Diana Davis just started offering career coaching sessions from her home in New York, the latest chapter in her path as a solopreneur. “At this point, I truly am an entrepreneur,” she says. “I don’t feel like a freelancer, bouncing from project to project.” Instead, she’s building a brand, and following a vision.
In her cohesive strategy, her passions and her work seamlessly intersect: “I mainly work with entrepreneurs in health and wellness,” she says. “Partially because I’m obsessed with health and wellness — those are the people I hang out with anyway.”
Whether through photography, graphic design, or career coaching, Davis wants to help her clients tell their story. She doesn’t have a formalized course yet, although that’s in the works: “If you DM me asking for a call, we’ll talk. Right now they’re just strategy sessions. We do a deep dive into whatever your pain points might be: your Instagram strategy, your website, or pitching.”
Coaching comes naturally to Davis. In fact, she sees it as an extension of the mentoring she was already doing for her photography clients. Her ideal client has a well-defined need, like building an Instagram presence, or developing the confidence to sell themselves. “I always tell my clients: People buy people. They don’t buy products,” she says. “When you’re a small business, it’s really important to share your story, because that’s how you’re going to stand out. There are a million yoga instructors. But they’ll go to you because they relate to you.” she says. “There are a million photographers out there. Clients choose me because they relate to me. Tell your story authentically, and you’ll attract your ideal client.”
Telling a Good Story
Imposter syndrome comes for everyone. When she started coaching a few weeks ago, Davis says, “I was so nervous. I thought people would say: “Who does she think she is? How is she qualified for this?” But her efforts have been rewarded — she’s seen a flood of DMs, as well as 20 sign ups in the first few days following her announcement. “The response has been the best I’ve gotten from anything.”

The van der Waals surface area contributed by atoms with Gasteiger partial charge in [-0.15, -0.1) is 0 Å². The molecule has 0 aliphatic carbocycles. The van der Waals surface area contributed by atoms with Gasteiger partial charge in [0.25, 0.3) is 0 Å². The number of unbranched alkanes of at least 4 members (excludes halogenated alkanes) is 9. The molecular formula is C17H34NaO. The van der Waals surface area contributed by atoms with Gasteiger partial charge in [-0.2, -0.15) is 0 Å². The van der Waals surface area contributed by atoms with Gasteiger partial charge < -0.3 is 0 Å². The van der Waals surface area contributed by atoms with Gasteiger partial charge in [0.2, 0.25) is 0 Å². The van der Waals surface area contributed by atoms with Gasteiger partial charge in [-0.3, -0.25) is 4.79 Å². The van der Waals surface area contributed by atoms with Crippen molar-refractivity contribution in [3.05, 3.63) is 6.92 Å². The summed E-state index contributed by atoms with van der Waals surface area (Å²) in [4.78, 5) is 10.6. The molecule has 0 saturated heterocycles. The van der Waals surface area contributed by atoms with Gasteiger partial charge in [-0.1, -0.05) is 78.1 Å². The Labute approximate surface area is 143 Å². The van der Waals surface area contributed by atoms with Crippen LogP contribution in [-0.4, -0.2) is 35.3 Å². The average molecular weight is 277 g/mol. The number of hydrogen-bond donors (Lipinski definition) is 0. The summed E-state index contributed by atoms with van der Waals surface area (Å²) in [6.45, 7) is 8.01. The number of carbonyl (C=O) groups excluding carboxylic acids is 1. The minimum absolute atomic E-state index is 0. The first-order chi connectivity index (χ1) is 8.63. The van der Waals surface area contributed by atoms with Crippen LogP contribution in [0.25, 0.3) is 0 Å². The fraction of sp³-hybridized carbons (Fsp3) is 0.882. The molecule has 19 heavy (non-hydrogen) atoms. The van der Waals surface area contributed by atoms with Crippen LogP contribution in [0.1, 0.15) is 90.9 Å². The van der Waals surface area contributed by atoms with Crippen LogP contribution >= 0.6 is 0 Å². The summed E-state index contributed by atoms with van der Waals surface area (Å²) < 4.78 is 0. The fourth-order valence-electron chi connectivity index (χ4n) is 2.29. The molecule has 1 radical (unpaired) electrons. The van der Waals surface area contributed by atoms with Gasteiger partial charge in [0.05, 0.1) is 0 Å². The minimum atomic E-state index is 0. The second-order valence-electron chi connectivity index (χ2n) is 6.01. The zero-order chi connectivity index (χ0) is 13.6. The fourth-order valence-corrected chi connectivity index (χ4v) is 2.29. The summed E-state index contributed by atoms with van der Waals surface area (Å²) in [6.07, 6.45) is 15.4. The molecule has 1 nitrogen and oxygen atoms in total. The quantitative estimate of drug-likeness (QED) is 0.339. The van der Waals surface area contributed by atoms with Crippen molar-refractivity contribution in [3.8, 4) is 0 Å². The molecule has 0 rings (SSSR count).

Your own story is the hardest to tell, and self-promotion can be tricky to master. “We have this belief that it’s cocky or conceited to want to be the center of attention,” Davis says. “We’re so caught up emotionally in our work that it’s hard to put a price on ourselves. It feels selfish.”
And self-promotion doesn’t come that easily to Davis: “If I didn’t have a business, I wouldn’t have an Instagram,” Davis says. “It’s hard to realize that your story is important and someone cares.” How to get started? “You just do it,” she advises, “and then you realize you can get a contract worth thousands of dollars from a DM.”
Once Upon a Time…
In her previous life as a photographer in Montana, Davis did photography and graphic design (to name just a few of her roles) for a food startup. They sent her to The Fancy Foods Show at the Javits Center. It was fate: “The only reason I went is because the owner was pregnant and couldn’t fly.” On the trip, she took a cooking class that visited the Union Square Farmers Market, which is when she realized she “had to be there.”